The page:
Libya unrest: Gaddafi`s son joins protesters
Saif al-Arab is widely regarded as the most low-profile of Libyan President Gaddafi`s sons.
Tehran: The youngest son of Libyan strongman Muammar Gaddafi joined the anti-government protesters amid continued demonstrations against the embattled leader, a news agency reported on Friday.
Saif al-Arab, who was sent by his father to help the Libyan security forces with the widespread crackdown on pro-democracy agitators in the eastern parts of Libya, joined the demonstrators in the eastern city of Benghazi Thursday.
Pro-democracy demonstrations inspired by the successful revolutions that deposed decades-long rulers in neighbouring Tunisia and Egypt have engulfed Libya since Feb 14.
Saif al-Arab, who is widely regarded as the most low-profile of Gaddafi`s sons, has also hinted that his father would commit suicide or flee to Latin America in the face of rising public outcry over his tyrannical rule, Iran`s Press TV reported.
Saif al-Arab is said to have had the backing of combat troops and had military equipment that was dispatched to the eastern parts of the country.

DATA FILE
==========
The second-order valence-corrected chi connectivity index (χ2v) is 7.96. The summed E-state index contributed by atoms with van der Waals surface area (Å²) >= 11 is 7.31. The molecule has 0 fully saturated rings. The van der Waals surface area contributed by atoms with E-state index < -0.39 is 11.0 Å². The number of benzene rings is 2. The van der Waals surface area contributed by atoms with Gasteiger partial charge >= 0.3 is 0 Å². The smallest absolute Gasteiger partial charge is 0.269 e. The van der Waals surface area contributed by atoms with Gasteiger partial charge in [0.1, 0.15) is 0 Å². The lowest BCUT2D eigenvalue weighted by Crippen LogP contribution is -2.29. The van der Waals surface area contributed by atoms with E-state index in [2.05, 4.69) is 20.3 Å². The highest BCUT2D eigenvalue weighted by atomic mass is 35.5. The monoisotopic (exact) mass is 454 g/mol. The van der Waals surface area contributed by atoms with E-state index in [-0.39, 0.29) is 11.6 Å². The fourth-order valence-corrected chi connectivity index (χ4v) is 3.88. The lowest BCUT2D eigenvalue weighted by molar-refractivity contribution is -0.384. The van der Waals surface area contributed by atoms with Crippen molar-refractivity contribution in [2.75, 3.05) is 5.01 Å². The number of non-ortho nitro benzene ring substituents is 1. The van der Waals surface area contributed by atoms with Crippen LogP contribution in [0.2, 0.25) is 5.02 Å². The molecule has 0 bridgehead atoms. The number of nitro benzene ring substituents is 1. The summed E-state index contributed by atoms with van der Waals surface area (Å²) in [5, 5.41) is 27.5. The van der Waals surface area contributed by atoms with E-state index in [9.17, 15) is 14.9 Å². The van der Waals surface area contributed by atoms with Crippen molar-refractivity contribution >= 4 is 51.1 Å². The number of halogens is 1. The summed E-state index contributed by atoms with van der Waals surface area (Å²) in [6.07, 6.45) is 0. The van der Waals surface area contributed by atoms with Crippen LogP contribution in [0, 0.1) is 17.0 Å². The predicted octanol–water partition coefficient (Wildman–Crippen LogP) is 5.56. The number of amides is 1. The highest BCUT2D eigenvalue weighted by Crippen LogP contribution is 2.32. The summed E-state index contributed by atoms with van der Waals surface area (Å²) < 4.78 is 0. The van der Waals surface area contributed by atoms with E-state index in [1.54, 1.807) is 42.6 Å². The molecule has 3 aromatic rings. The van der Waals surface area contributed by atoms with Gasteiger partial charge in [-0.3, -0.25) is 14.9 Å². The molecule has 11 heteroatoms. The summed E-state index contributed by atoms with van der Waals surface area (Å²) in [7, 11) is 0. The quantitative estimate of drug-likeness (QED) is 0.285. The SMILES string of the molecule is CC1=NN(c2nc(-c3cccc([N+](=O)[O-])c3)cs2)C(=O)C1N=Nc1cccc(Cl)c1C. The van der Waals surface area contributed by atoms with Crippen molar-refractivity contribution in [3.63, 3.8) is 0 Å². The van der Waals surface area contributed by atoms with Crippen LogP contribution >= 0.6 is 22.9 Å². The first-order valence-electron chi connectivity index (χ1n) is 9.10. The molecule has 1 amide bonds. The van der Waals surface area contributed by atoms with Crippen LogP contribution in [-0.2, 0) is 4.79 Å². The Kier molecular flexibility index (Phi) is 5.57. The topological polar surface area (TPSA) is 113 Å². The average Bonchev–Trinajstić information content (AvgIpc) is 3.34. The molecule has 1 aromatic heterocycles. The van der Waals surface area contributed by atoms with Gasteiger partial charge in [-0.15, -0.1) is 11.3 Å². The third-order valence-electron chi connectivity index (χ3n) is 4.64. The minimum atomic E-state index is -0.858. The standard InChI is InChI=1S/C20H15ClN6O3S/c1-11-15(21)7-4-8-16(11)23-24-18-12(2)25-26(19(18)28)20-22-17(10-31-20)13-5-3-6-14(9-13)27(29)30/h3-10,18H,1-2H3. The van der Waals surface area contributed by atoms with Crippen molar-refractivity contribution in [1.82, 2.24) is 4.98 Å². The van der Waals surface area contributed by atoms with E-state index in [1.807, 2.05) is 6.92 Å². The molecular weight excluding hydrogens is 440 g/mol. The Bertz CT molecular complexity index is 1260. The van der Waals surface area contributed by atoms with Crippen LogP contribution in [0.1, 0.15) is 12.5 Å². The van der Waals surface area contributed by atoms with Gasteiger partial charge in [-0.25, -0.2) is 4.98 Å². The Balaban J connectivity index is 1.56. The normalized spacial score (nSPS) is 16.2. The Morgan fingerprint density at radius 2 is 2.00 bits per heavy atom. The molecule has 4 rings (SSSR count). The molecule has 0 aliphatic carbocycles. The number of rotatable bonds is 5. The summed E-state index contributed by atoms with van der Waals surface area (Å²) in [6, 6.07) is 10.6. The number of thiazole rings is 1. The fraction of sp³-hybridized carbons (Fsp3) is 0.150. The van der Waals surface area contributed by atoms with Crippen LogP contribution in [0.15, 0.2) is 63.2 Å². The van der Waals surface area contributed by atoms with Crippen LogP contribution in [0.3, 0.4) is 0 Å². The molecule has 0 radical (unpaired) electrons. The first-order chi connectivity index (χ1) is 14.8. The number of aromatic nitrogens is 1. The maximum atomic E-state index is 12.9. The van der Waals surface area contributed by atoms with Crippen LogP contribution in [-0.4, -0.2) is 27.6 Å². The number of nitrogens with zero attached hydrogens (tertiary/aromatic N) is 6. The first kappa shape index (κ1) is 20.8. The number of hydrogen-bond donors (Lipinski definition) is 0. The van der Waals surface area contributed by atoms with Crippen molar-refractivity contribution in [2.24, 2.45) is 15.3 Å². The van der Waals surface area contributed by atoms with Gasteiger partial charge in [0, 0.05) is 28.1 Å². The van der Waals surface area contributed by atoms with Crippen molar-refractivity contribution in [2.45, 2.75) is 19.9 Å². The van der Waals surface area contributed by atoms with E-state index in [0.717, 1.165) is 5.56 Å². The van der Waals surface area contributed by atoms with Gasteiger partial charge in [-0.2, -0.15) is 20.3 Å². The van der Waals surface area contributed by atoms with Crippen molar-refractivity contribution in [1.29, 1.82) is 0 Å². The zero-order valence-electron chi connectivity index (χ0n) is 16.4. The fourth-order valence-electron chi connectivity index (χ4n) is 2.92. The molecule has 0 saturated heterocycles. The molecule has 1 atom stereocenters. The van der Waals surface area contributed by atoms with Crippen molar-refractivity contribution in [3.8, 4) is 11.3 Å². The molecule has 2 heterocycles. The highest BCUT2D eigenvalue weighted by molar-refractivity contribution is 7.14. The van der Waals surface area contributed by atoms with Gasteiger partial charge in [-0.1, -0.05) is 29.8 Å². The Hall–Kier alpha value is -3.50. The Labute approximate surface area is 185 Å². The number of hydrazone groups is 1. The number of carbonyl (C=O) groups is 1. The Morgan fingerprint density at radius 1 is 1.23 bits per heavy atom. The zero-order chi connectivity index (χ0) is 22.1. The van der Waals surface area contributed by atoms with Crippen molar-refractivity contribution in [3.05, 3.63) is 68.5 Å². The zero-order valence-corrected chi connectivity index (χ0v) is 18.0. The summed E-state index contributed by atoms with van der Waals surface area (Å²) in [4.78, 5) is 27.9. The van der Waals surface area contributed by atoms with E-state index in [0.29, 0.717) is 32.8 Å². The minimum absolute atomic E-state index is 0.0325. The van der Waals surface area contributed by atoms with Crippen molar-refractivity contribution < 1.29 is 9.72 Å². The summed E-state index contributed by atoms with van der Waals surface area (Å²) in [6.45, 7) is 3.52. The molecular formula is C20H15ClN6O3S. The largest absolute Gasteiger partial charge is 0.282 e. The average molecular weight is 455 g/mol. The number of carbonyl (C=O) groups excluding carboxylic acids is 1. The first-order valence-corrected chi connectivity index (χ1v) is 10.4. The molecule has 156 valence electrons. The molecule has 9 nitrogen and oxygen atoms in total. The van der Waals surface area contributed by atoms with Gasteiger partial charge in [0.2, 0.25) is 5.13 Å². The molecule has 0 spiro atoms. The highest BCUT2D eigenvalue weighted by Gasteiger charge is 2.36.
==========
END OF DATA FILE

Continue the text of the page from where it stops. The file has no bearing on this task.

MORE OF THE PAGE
The move comes as many intelligence and military officials in the third largest city, Al Bayda, have stepped down, while a major general in the eastern city of Tobruk has castigated Gaddafi`s regime for its heavy-handed assault on protesters.
Major General Suleiman Mahmoud, the commander of the armed forces in Tobruk, has stated that he has resigned and has now sided with protesters, adding that soldiers and civilians are being fired upon from aircraft, and this was an important reason for him to join the people.
At least 1,000 people have been killed in Tripoli in airstrikes conducted by the Libyan military in a desperate move to crush the growing protests, according to some reports.
Meanwhile, a total of 130 Libyan soldiers have been executed for refusing to open fire on protesters, Press TV said.
Tens of thousands of people have continued to take to the streets of Benghazi and other major cities calling for the ouster of the 68-year-old leader.
Gaddafi, who came to power 41 years ago in a bloodless military coup, Tuesday vowed to fight on to his "last drop of blood" and called on his supporters to confront the protesters.